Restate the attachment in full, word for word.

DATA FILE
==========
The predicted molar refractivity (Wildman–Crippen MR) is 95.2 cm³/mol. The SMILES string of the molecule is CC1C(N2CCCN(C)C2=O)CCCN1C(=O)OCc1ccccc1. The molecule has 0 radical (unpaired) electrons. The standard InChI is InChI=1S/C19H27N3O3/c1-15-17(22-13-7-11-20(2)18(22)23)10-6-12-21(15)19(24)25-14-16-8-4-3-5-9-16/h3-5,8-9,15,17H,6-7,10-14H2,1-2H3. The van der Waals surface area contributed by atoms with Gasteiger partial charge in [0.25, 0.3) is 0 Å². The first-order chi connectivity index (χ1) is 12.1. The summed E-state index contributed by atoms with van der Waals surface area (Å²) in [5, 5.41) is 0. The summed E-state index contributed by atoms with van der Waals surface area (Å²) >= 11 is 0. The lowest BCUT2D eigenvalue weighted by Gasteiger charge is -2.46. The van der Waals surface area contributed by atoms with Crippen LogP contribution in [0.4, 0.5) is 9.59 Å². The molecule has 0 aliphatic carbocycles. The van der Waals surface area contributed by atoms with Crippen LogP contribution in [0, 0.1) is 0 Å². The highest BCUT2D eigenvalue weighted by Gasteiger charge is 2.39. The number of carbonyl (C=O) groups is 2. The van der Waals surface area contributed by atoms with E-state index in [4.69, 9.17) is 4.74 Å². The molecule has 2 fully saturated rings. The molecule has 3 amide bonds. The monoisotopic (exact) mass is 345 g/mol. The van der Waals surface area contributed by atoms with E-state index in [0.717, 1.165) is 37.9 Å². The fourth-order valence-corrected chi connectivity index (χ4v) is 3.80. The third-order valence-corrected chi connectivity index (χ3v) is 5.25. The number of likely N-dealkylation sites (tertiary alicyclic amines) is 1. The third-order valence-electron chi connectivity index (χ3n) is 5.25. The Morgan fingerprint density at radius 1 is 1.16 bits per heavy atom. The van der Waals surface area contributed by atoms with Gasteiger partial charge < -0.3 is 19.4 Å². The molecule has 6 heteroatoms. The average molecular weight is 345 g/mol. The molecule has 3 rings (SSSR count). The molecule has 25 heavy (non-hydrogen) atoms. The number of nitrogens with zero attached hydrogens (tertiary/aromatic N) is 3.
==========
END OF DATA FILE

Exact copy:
The predicted molar refractivity (Wildman–Crippen MR) is 95.2 cm³/mol. The SMILES string of the molecule is CC1C(N2CCCN(C)C2=O)CCCN1C(=O)OCc1ccccc1. The molecule has 0 radical (unpaired) electrons. The standard InChI is InChI=1S/C19H27N3O3/c1-15-17(22-13-7-11-20(2)18(22)23)10-6-12-21(15)19(24)25-14-16-8-4-3-5-9-16/h3-5,8-9,15,17H,6-7,10-14H2,1-2H3. The van der Waals surface area contributed by atoms with Gasteiger partial charge in [0.25, 0.3) is 0 Å². The first-order chi connectivity index (χ1) is 12.1. The summed E-state index contributed by atoms with van der Waals surface area (Å²) in [5, 5.41) is 0. The summed E-state index contributed by atoms with van der Waals surface area (Å²) >= 11 is 0. The lowest BCUT2D eigenvalue weighted by Gasteiger charge is -2.46. The van der Waals surface area contributed by atoms with Crippen LogP contribution in [0.4, 0.5) is 9.59 Å². The molecule has 0 aliphatic carbocycles. The van der Waals surface area contributed by atoms with Crippen LogP contribution in [0, 0.1) is 0 Å². The highest BCUT2D eigenvalue weighted by Gasteiger charge is 2.39. The number of carbonyl (C=O) groups is 2. The van der Waals surface area contributed by atoms with E-state index in [4.69, 9.17) is 4.74 Å². The molecule has 2 fully saturated rings. The molecule has 3 amide bonds. The monoisotopic (exact) mass is 345 g/mol. The van der Waals surface area contributed by atoms with E-state index in [0.717, 1.165) is 37.9 Å². The fourth-order valence-corrected chi connectivity index (χ4v) is 3.80. The third-order valence-corrected chi connectivity index (χ3v) is 5.25. The number of likely N-dealkylation sites (tertiary alicyclic amines) is 1. The third-order valence-electron chi connectivity index (χ3n) is 5.25. The Morgan fingerprint density at radius 1 is 1.16 bits per heavy atom. The van der Waals surface area contributed by atoms with Gasteiger partial charge < -0.3 is 19.4 Å². The molecule has 6 heteroatoms. The average molecular weight is 345 g/mol. The molecule has 3 rings (SSSR count). The molecule has 25 heavy (non-hydrogen) atoms. The number of nitrogens with zero attached hydrogens (tertiary/aromatic N) is 3.